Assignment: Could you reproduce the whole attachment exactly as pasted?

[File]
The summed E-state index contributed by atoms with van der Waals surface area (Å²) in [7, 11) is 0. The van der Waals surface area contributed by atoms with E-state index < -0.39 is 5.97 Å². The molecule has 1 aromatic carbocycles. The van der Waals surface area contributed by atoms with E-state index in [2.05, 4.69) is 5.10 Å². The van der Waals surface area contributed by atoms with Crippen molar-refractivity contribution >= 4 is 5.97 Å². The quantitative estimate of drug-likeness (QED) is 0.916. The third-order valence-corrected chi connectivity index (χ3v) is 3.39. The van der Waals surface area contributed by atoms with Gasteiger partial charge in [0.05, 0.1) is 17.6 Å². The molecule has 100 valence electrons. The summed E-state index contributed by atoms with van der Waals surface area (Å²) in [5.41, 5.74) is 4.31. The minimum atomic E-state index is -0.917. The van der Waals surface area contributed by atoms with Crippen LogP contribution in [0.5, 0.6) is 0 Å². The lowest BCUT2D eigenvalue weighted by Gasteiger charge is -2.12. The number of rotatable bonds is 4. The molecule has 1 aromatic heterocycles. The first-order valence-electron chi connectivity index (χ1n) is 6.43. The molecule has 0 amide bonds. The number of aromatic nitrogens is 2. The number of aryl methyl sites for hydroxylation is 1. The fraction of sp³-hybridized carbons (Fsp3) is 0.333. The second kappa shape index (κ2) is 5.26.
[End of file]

The summed E-state index contributed by atoms with van der Waals surface area (Å²) in [7, 11) is 0. The van der Waals surface area contributed by atoms with E-state index < -0.39 is 5.97 Å². The molecule has 1 aromatic carbocycles. The van der Waals surface area contributed by atoms with E-state index in [2.05, 4.69) is 5.10 Å². The van der Waals surface area contributed by atoms with Crippen molar-refractivity contribution >= 4 is 5.97 Å². The quantitative estimate of drug-likeness (QED) is 0.916. The third-order valence-corrected chi connectivity index (χ3v) is 3.39. The van der Waals surface area contributed by atoms with Gasteiger partial charge in [0.05, 0.1) is 17.6 Å². The molecule has 100 valence electrons. The summed E-state index contributed by atoms with van der Waals surface area (Å²) in [5.41, 5.74) is 4.31. The minimum atomic E-state index is -0.917. The van der Waals surface area contributed by atoms with Crippen LogP contribution in [0.5, 0.6) is 0 Å². The lowest BCUT2D eigenvalue weighted by Gasteiger charge is -2.12. The number of rotatable bonds is 4. The molecule has 1 aromatic heterocycles. The first-order valence-electron chi connectivity index (χ1n) is 6.43. The molecule has 0 amide bonds. The number of aromatic nitrogens is 2. The number of aryl methyl sites for hydroxylation is 1. The fraction of sp³-hybridized carbons (Fsp3) is 0.333. The second kappa shape index (κ2) is 5.26.